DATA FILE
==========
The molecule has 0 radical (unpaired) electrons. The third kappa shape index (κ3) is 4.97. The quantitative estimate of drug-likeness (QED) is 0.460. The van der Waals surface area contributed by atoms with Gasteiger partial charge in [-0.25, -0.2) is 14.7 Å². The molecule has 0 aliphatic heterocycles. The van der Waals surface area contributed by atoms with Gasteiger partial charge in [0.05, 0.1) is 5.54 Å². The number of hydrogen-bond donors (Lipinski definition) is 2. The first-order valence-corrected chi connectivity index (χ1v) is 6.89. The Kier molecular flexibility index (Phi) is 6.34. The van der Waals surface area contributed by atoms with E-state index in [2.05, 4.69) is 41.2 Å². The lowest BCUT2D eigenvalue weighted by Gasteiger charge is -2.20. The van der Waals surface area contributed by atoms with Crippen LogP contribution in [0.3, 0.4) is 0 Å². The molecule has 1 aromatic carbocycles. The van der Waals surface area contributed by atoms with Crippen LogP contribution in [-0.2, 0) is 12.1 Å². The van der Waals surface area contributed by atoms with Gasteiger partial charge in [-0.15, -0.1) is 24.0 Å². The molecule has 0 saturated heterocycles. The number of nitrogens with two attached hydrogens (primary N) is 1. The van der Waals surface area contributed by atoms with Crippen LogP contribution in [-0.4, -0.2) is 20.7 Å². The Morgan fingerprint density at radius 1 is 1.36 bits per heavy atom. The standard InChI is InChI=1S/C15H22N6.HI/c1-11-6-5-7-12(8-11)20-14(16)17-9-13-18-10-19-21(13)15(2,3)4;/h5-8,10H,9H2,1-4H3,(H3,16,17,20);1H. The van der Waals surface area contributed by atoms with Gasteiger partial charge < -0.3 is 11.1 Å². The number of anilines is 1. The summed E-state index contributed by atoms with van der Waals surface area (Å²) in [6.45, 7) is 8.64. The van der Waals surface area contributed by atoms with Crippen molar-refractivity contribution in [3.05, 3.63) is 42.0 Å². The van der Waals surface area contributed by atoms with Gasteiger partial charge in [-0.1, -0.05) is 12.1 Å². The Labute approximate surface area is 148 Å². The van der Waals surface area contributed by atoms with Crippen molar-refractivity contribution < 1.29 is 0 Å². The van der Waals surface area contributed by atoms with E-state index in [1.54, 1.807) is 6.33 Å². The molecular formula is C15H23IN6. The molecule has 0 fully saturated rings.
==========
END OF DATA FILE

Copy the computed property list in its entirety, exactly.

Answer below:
The molecule has 0 radical (unpaired) electrons. The third kappa shape index (κ3) is 4.97. The quantitative estimate of drug-likeness (QED) is 0.460. The van der Waals surface area contributed by atoms with Gasteiger partial charge in [-0.25, -0.2) is 14.7 Å². The molecule has 0 aliphatic heterocycles. The van der Waals surface area contributed by atoms with Gasteiger partial charge in [0.05, 0.1) is 5.54 Å². The number of hydrogen-bond donors (Lipinski definition) is 2. The first-order valence-corrected chi connectivity index (χ1v) is 6.89. The Kier molecular flexibility index (Phi) is 6.34. The van der Waals surface area contributed by atoms with E-state index in [2.05, 4.69) is 41.2 Å². The lowest BCUT2D eigenvalue weighted by Gasteiger charge is -2.20. The van der Waals surface area contributed by atoms with Crippen LogP contribution in [0.3, 0.4) is 0 Å². The molecule has 1 aromatic carbocycles. The van der Waals surface area contributed by atoms with Crippen LogP contribution in [-0.2, 0) is 12.1 Å². The van der Waals surface area contributed by atoms with Gasteiger partial charge in [-0.15, -0.1) is 24.0 Å². The molecule has 0 saturated heterocycles. The number of nitrogens with two attached hydrogens (primary N) is 1. The van der Waals surface area contributed by atoms with Crippen LogP contribution in [-0.4, -0.2) is 20.7 Å². The Morgan fingerprint density at radius 1 is 1.36 bits per heavy atom. The standard InChI is InChI=1S/C15H22N6.HI/c1-11-6-5-7-12(8-11)20-14(16)17-9-13-18-10-19-21(13)15(2,3)4;/h5-8,10H,9H2,1-4H3,(H3,16,17,20);1H. The van der Waals surface area contributed by atoms with Gasteiger partial charge < -0.3 is 11.1 Å². The number of anilines is 1. The summed E-state index contributed by atoms with van der Waals surface area (Å²) in [6.45, 7) is 8.64. The van der Waals surface area contributed by atoms with Crippen molar-refractivity contribution in [3.05, 3.63) is 42.0 Å². The van der Waals surface area contributed by atoms with Gasteiger partial charge in [-0.1, -0.05) is 12.1 Å². The Labute approximate surface area is 148 Å². The van der Waals surface area contributed by atoms with Crippen molar-refractivity contribution < 1.29 is 0 Å². The van der Waals surface area contributed by atoms with E-state index in [1.54, 1.807) is 6.33 Å². The molecular formula is C15H23IN6. The molecule has 0 fully saturated rings.